Can a company press charges after I signed a promissory note promising to pay back the money I owe?

UPDATED: Oct 1, 2022

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Can a company press charges after I signed a promissory note promising to pay back the money I owe?

I recently got fired at my job for making markdown tickets and ringing up

merchandise that is not the original price. The amount came to $847. I signed a

promissory note agreeing the pay the money back in a specific time frame. I

apologized and they let me free the same night. I did loose my job. I am afraid

that this will be on my background check, and they will prosecute me. The loss

prevention employees seemed glad that I agreed to pay the money back. They

told me that they will not get the authority’s involved. I am still very scared to what

will happen in the future. I plan on paying the money back right away.

Asked on October 10, 2018 under Employment Labor Law, Ohio


SJZ, Member, New York Bar / FreeAdvice Contributing Attorney

Answered 4 years ago | Contributor

Technically, they could: an agreement to repay stolen money (and that's what you did: you stole from the store) does not mean that the original crime was not a crime. A criminal cannot commit a crime and, when caught, avoid punishment by repayment. So they could still press charges.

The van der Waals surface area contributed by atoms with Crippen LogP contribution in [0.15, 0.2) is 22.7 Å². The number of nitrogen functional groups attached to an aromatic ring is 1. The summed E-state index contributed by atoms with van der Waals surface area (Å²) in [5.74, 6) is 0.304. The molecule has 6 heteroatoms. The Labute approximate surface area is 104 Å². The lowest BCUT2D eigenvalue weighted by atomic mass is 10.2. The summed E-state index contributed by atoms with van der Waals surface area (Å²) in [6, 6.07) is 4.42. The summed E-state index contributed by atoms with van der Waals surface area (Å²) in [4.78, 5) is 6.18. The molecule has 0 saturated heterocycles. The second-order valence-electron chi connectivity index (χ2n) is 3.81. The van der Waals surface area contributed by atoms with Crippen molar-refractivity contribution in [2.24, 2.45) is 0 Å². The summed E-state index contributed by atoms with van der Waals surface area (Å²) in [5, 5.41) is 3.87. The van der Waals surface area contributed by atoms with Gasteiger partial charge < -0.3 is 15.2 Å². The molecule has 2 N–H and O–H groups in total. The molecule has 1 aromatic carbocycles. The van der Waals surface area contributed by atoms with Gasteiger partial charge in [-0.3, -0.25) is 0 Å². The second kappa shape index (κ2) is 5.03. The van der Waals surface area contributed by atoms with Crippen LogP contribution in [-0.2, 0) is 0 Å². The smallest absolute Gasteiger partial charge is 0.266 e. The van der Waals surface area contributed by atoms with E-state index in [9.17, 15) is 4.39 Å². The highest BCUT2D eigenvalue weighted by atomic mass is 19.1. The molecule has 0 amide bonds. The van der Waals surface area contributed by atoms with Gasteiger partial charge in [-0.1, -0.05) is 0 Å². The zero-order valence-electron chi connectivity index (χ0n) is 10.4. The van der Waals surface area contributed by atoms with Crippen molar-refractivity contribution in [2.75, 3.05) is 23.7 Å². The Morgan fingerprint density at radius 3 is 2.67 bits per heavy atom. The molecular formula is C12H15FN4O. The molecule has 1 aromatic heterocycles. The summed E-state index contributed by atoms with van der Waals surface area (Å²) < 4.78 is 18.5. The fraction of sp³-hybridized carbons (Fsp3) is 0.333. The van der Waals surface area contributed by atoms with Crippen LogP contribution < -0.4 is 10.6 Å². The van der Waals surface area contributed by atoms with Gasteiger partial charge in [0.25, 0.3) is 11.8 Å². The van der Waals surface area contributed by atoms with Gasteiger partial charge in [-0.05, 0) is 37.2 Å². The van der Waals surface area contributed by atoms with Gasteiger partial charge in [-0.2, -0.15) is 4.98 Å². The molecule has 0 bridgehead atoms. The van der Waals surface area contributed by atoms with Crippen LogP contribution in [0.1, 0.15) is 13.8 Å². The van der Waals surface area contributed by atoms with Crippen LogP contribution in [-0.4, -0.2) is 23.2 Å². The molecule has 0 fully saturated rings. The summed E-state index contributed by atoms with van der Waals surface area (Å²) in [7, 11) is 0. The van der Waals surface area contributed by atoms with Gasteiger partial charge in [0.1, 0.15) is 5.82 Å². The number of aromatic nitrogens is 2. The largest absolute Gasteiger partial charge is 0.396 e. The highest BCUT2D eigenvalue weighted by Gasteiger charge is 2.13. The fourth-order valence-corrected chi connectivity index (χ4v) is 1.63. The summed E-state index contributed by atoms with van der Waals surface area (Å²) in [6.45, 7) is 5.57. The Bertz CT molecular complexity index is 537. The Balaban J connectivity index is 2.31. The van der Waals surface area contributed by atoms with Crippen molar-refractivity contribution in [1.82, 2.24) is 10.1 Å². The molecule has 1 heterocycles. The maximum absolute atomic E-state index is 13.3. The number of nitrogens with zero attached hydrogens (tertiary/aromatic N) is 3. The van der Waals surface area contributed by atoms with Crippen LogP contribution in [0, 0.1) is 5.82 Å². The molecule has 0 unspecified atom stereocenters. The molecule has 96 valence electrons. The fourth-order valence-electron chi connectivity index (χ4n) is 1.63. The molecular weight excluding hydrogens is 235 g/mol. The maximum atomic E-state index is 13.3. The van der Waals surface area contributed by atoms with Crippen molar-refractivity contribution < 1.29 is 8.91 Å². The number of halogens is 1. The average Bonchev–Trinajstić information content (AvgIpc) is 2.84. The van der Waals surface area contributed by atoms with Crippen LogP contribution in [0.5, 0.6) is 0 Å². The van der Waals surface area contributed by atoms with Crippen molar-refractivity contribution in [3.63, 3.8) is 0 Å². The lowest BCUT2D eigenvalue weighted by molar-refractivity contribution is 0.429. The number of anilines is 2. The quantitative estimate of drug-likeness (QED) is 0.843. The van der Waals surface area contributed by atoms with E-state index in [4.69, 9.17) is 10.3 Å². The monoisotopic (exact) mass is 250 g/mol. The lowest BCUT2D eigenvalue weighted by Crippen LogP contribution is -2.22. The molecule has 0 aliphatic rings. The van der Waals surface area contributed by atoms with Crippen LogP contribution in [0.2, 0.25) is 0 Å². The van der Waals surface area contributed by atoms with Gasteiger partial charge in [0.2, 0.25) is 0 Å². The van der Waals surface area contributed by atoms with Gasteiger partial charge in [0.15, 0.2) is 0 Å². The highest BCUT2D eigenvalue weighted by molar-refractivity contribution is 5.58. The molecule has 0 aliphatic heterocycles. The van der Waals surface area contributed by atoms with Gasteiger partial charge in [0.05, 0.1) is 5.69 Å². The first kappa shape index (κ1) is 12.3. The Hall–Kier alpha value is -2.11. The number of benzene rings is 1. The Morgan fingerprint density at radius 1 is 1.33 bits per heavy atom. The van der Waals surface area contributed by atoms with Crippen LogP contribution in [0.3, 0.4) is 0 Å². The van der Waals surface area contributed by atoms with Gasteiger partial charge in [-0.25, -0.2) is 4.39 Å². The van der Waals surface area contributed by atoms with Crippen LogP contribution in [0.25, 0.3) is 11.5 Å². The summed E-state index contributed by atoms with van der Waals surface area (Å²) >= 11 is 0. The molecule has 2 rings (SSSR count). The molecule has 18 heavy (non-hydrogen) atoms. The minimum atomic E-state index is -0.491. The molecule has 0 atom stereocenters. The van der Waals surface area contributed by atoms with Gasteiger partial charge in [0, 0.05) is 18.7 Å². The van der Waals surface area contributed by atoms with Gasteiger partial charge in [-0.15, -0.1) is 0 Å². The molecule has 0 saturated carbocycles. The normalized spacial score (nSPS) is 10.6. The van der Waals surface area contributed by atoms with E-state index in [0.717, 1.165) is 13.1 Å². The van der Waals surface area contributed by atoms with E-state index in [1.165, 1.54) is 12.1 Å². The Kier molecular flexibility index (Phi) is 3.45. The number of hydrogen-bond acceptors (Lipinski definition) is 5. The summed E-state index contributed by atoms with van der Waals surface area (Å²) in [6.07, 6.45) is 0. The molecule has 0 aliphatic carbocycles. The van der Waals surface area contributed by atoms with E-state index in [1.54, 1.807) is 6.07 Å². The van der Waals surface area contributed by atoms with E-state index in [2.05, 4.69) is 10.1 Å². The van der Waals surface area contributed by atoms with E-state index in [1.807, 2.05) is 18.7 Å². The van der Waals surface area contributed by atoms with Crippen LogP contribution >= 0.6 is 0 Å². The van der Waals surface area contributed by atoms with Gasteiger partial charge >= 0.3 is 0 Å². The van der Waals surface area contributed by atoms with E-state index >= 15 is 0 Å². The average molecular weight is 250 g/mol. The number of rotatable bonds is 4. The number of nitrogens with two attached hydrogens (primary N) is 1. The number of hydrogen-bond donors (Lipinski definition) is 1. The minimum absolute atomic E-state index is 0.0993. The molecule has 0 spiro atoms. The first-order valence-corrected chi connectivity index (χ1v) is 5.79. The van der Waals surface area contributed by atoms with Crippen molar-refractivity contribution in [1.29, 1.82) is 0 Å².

They are much less likely to do so, which involves some time and effort, if they get their money back--just because they *could* press charges does not mean they will. So your best bet is to fully honor your promissory note, so they don't have a reason to press charges.

IMPORTANT NOTICE: The Answer(s) provided above are for general information only. The attorney providing the answer was not serving as the attorney for the person submitting the question or in any attorney-client relationship with such person. Laws may vary from state to state, and sometimes change. Tiny variations in the facts, or a fact not set forth in a question, often can change a legal outcome or an attorney's conclusion. Although has verified the attorney was admitted to practice law in at least one jurisdiction, he or she may not be authorized to practice law in the jurisdiction referred to in the question, nor is he or she necessarily experienced in the area of the law involved. Unlike the information in the Answer(s) above, upon which you should NOT rely, for personal advice you can rely upon we suggest you retain an attorney to represent you.

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